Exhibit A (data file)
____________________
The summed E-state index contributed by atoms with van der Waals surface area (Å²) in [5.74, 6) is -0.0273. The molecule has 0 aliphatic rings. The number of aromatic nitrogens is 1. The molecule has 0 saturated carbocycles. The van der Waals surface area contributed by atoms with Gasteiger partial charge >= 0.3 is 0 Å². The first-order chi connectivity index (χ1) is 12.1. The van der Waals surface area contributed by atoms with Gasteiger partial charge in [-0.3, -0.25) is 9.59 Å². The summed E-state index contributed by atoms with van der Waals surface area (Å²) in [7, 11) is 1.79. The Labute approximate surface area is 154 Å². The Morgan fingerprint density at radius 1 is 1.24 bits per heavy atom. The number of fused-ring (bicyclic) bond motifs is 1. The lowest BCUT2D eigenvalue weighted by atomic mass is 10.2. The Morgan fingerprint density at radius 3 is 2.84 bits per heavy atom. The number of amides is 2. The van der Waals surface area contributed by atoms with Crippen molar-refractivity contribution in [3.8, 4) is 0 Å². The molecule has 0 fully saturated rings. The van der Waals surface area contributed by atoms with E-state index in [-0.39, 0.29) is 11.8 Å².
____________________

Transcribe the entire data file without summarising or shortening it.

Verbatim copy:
The summed E-state index contributed by atoms with van der Waals surface area (Å²) in [5.74, 6) is -0.0273. The molecule has 0 aliphatic rings. The number of aromatic nitrogens is 1. The molecule has 0 saturated carbocycles. The van der Waals surface area contributed by atoms with Gasteiger partial charge >= 0.3 is 0 Å². The first-order chi connectivity index (χ1) is 12.1. The van der Waals surface area contributed by atoms with Gasteiger partial charge in [-0.3, -0.25) is 9.59 Å². The summed E-state index contributed by atoms with van der Waals surface area (Å²) in [7, 11) is 1.79. The Labute approximate surface area is 154 Å². The Morgan fingerprint density at radius 1 is 1.24 bits per heavy atom. The number of fused-ring (bicyclic) bond motifs is 1. The lowest BCUT2D eigenvalue weighted by atomic mass is 10.2. The Morgan fingerprint density at radius 3 is 2.84 bits per heavy atom. The number of amides is 2. The van der Waals surface area contributed by atoms with Crippen molar-refractivity contribution in [3.8, 4) is 0 Å². The molecule has 0 fully saturated rings. The van der Waals surface area contributed by atoms with E-state index in [-0.39, 0.29) is 11.8 Å².